Ingemar Johansson

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For the Swedish race walker, see Ingemar Johansson (athlete).
Ingemar Johansson
IngemarJohansson 2.jpg
Statistics
Real name Ingemar Johansson
Nickname(s) Ingo
The Hammer of Thor[1]
Rated at Heavyweight
Height 1.84 m (6 ft 0 in)
Reach 183 cm (72 in)
Nationality Swedish
Born (1932-09-22)September 22, 1932
Gothenburg, Sweden
Died January 30, 2009(2009-01-30) (aged 76)
Kungsbacka, Sweden
Stance Orthodox
Boxing record
Total fights 28
Wins 26
Wins by KO 17
Losses 2
Draws 0
No contests 0
Ingemar Johansson
Medal record
Competitor for  Sweden
Men's Boxing
Olympic Games
Silver 1952 Helsinki Heavyweight

Jens Ingemar Johansson[2] (September 22, 1932 – January 30, 2009) was a Swedish boxer and former heavyweight champion of the world. Johansson was the fifth heavyweight champion born outside the United States. In 1959 he defeated Floyd Patterson by TKO in the third round, after flooring Patterson seven times in that round, to win the World Heavyweight Championship. As a result, Johansson was awarded the Hickok Belt as top professional athlete of the year - the only non-American to do so in the Belt's entire 27-year existence - and was named the Associated Press Male Athlete of the Year and Sports Illustrated magazine's "Sportsman of the Year". He holds notable victories over Floyd Patterson, Eddie Machen, Joe Bygraves (two times), Henry Cooper, Brian London, Dick Richardson, Joe Erskine among others.

Johansson enjoyed a successful career as a heavyweight. When he retired in 1963 he had a record of 26 wins, 17 by KO, and only 2 losses. He called his right fist "toonder and lightning" for its concussive power (it was also called "Ingo's Bingo" and the "Hammer of Thor"), and in 2003 he was ranked at #99 on The Ring's list of 100 greatest punchers of all time.[3][4] He reputedly had bone trouble in his right hand on and off throughout his career as a result.

Early career[edit]

Johansson's introduction to the sport's limelight was inauspicious. He was disqualified for running from the eventual Olympic gold medalist, Ed Sanders, during the final of the Helsinki 1952 Summer Olympics heavyweight competition. Johansson maintained he was not fleeing Sanders, but rather was trying to tire his huge opponent for a planned third round onslaught. Johansson said he had been limited to a 10-day training camp, he had been trained by novices and he had been told by his team leader to let Sanders be the aggressor. Nevertheless, his silver medal was withheld for this poor performance, but he was presented with the medal in 1982.[5]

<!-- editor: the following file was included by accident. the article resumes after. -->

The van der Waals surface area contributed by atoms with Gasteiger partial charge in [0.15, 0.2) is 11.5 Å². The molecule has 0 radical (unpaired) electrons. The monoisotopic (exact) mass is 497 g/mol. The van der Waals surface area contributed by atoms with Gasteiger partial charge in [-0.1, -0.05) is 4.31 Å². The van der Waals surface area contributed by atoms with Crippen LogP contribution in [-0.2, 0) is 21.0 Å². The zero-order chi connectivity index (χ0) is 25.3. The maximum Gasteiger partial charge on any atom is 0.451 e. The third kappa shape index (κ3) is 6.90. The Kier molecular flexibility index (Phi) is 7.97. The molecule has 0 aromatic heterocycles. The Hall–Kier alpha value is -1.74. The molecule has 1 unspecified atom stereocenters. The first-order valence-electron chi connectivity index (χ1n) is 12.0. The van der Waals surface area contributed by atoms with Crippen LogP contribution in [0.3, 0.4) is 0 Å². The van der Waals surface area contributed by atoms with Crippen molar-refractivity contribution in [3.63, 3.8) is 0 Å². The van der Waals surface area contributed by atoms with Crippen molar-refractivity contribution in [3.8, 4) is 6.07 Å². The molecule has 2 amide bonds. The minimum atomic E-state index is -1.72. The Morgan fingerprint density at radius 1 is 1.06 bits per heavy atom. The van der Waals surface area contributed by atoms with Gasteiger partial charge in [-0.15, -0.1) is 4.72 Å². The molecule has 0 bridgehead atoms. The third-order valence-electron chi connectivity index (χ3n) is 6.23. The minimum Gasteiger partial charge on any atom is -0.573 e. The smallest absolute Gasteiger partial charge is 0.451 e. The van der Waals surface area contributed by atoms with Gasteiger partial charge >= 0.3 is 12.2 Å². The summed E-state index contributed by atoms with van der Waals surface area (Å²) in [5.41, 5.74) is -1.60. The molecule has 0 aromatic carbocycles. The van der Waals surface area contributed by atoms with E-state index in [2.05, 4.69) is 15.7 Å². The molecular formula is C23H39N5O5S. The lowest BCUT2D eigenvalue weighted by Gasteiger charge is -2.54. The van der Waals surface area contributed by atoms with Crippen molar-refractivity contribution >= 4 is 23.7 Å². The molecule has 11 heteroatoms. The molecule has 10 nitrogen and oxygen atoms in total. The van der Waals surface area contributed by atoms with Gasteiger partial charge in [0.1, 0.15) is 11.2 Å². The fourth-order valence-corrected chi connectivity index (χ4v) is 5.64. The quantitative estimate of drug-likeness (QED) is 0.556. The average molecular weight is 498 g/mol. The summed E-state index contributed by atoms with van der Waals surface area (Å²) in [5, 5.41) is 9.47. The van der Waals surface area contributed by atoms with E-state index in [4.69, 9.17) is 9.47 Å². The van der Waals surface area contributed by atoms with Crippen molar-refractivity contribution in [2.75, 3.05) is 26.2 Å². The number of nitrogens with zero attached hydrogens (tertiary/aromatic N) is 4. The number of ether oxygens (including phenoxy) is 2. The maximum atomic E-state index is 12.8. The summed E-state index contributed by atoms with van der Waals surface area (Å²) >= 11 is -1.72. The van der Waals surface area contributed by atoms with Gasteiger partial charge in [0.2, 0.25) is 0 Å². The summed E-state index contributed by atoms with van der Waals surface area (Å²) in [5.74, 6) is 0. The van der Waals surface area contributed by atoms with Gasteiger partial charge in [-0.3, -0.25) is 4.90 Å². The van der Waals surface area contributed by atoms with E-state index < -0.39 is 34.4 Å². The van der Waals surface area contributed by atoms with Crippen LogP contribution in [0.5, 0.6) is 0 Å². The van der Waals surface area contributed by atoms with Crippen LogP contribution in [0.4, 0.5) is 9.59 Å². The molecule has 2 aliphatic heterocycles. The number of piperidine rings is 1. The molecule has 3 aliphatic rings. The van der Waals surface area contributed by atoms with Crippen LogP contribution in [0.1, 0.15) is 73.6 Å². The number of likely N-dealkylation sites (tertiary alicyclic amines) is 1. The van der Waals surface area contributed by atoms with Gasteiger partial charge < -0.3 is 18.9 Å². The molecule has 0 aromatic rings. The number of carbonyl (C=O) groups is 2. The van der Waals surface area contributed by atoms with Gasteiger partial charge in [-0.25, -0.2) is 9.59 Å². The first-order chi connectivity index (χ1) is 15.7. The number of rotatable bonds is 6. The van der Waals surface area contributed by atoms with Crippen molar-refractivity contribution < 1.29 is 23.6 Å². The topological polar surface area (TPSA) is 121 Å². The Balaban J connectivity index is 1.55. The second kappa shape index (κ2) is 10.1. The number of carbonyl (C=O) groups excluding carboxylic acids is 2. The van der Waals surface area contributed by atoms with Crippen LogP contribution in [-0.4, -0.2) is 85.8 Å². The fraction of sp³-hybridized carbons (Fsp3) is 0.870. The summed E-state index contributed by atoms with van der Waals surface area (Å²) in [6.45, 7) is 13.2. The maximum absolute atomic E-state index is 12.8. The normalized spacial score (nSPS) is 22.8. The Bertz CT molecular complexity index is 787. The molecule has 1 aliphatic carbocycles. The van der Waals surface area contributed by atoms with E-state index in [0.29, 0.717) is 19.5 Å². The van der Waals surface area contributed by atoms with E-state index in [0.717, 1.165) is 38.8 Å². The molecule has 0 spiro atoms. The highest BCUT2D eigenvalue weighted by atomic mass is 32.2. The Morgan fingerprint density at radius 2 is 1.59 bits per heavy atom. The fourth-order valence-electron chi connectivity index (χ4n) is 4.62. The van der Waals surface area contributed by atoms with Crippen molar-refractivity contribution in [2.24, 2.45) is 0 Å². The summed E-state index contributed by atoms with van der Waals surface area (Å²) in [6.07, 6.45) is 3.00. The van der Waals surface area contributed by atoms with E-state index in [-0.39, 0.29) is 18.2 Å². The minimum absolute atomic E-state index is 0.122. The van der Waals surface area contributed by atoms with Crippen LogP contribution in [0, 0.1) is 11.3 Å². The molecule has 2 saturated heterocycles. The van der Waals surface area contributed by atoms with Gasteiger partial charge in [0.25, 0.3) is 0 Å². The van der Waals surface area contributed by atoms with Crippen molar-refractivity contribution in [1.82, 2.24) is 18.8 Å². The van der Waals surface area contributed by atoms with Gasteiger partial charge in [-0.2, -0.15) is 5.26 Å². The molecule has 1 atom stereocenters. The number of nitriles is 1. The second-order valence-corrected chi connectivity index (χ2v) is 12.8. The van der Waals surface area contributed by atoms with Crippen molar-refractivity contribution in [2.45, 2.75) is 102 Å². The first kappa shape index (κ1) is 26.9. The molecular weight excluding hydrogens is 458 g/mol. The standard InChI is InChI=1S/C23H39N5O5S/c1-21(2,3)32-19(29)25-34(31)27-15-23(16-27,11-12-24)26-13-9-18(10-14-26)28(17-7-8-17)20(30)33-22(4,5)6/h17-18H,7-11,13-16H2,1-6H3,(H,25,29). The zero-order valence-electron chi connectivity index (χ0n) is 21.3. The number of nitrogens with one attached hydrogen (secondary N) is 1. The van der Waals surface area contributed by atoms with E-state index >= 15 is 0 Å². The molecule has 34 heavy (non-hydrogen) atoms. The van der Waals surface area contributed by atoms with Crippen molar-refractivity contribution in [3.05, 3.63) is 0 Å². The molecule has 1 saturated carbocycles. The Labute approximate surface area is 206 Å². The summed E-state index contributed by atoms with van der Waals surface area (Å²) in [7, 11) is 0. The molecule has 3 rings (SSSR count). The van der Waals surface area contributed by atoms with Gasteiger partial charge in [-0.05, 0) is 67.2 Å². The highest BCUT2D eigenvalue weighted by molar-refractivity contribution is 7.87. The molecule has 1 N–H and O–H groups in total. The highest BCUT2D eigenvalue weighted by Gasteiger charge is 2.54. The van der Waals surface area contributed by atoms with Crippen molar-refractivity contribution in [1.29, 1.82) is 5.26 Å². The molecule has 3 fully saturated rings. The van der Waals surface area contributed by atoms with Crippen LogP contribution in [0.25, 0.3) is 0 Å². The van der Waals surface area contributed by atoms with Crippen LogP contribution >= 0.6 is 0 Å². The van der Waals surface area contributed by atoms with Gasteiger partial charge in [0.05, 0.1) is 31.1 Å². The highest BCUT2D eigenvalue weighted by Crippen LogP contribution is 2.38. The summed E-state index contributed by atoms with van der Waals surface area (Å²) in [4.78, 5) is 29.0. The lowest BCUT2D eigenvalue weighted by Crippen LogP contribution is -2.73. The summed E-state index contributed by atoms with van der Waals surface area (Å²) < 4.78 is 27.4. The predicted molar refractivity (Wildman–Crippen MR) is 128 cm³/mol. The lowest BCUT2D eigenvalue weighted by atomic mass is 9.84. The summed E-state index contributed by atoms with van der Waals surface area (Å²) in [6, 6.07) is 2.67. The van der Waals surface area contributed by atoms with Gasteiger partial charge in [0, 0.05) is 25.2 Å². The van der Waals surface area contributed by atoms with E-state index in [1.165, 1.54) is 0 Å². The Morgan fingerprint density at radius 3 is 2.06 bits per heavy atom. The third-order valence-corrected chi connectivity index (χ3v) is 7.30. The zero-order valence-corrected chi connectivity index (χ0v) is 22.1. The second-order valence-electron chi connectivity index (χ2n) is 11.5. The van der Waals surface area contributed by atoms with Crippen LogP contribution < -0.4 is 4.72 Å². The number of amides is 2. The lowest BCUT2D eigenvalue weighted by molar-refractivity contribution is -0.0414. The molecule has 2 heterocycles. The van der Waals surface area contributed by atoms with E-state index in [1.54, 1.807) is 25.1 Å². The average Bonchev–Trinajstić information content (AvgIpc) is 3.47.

After the Olympics Johansson went into seclusion for six months, and considered quitting boxing. But he returned to the ring and turned professional under the guidance of the Swedish publisher and boxing promoter Edwin Ahlquist, and won his first 21 professional fights. He captured the Scandinavian pro title by knocking down and outscoring the Dane Erik Jensen (breaking his vaunted right hand in the process) A broken hand and a one year military service kept him out of the ring until late 1954. In August 1955 in his twelfth professional fight, Johansson knocked out former European Heavyweight Champion Hein ten Hoff in the first round. He took the Scandinavian heavyweight title in 1953 and on 30 September 1956 he won the European Heavyweight championship by scoring a 13 round KO over Italy’s Franco Cavicchi in 13 rounds in Milan for the European title.

Johansson successfully defended his European Crown against ranked heavyweights Henry Cooper (5th round KO on May 19, 1957) and Joe Erskine, whom he TKOed in 13 on 21February 1958.[6]

Champion[edit]

Ingemar Johansson knocks out Floyd Patterson and becomes boxing heavyweight champion of the world, June 26, 1959.

Johansson earned his shot at the world heavyweight crown when he KOed top ranked contender Eddie Machen in the first round of their elimination match on 14 September 1958. In front of 53,615 screaming fans in Ullevi football stadium, Johansson downed Machen three times, finally flattening him with a barrage of punches when Machen was on one knee for a knockout at 2:16 of the first round. Johansson then signed to fight champion Floyd Patterson.

Johansson was a colourful figure in New York as he trained for the fight. Eschewing the monastic training regimen favored by Patterson and other fighters, Johansson trained at the Catskill resort of Grossingers. He didn't seem to train particularly hard, and was often seen at night spots with his attractive girlfriend, Elaine Sloane, whom he asked out while she was working for Sports Illustrated.

He entered the ring in Yankee Stadium on 26 June 1959, as a 5-1 underdog. Johansson spent the first two rounds of the encounter retreating and flicking a light left jab at the champion. In the third round, Johansson threw a wide left hook that Patterson blocked with his right hand. When he moved his right hand away from its protective peek-a-boo position before his chin, Johansson drilled him with a short powerful right hand. Patterson went down, arose on unsteady legs and was out on his feet. Johansson followed up his advantage and sent Patterson down 6 more times in the round before the bout was stopped by referee Ruby Goldstein. Johansson celebrated with his girlfriend and future wife Birgit Lundgren and the next day a headline in a New York newspaper expressed the city's amazement. It read: "Ingo -- It's Bingo." [7] When Johansson returned to Sweden, he flew in on a helicopter, landing in the main football stadium in Gothenburg, his home town, and was cheered by 20,000 people.[8] He appeared on the cover of Sports Illustrated, as well as the cover of Life Magazine on 20 July 1959, alongside Birgit.